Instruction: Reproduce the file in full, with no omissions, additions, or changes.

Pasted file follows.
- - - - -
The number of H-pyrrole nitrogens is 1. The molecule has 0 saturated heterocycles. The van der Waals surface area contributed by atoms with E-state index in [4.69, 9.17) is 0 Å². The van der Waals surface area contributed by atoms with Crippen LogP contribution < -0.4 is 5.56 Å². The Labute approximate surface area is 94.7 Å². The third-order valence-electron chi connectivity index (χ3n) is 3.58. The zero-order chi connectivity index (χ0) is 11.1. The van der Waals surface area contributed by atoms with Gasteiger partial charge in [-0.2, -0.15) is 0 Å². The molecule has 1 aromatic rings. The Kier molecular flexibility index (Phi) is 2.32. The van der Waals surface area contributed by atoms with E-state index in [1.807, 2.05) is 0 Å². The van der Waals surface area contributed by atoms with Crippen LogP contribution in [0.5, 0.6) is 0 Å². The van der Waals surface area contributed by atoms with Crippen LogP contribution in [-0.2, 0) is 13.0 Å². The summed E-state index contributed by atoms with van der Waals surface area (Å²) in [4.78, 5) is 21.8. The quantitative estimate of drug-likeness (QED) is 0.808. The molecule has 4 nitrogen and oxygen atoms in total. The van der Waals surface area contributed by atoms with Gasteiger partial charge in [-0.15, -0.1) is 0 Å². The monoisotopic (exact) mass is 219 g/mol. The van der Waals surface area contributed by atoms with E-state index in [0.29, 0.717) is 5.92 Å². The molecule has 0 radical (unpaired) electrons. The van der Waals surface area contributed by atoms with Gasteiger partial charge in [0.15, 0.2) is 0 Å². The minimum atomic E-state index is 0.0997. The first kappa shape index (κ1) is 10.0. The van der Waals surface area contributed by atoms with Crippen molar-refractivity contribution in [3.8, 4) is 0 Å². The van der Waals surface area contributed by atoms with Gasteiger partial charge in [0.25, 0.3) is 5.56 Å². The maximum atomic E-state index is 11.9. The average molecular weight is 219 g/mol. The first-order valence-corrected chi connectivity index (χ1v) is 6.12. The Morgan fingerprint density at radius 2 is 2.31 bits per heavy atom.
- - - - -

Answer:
The number of H-pyrrole nitrogens is 1. The molecule has 0 saturated heterocycles. The van der Waals surface area contributed by atoms with E-state index in [4.69, 9.17) is 0 Å². The van der Waals surface area contributed by atoms with Crippen LogP contribution < -0.4 is 5.56 Å². The Labute approximate surface area is 94.7 Å². The third-order valence-electron chi connectivity index (χ3n) is 3.58. The zero-order chi connectivity index (χ0) is 11.1. The van der Waals surface area contributed by atoms with Gasteiger partial charge in [-0.2, -0.15) is 0 Å². The molecule has 1 aromatic rings. The Kier molecular flexibility index (Phi) is 2.32. The van der Waals surface area contributed by atoms with E-state index in [1.807, 2.05) is 0 Å². The van der Waals surface area contributed by atoms with Crippen LogP contribution in [0.5, 0.6) is 0 Å². The van der Waals surface area contributed by atoms with Crippen LogP contribution in [-0.2, 0) is 13.0 Å². The summed E-state index contributed by atoms with van der Waals surface area (Å²) in [4.78, 5) is 21.8. The quantitative estimate of drug-likeness (QED) is 0.808. The molecule has 4 nitrogen and oxygen atoms in total. The van der Waals surface area contributed by atoms with Gasteiger partial charge in [-0.15, -0.1) is 0 Å². The monoisotopic (exact) mass is 219 g/mol. The van der Waals surface area contributed by atoms with E-state index in [0.29, 0.717) is 5.92 Å². The molecule has 0 radical (unpaired) electrons. The van der Waals surface area contributed by atoms with Gasteiger partial charge in [0.15, 0.2) is 0 Å². The minimum atomic E-state index is 0.0997. The first kappa shape index (κ1) is 10.0. The van der Waals surface area contributed by atoms with Crippen molar-refractivity contribution in [3.8, 4) is 0 Å². The van der Waals surface area contributed by atoms with Gasteiger partial charge in [0.25, 0.3) is 5.56 Å². The maximum atomic E-state index is 11.9. The average molecular weight is 219 g/mol. The first-order valence-corrected chi connectivity index (χ1v) is 6.12. The Morgan fingerprint density at radius 2 is 2.31 bits per heavy atom.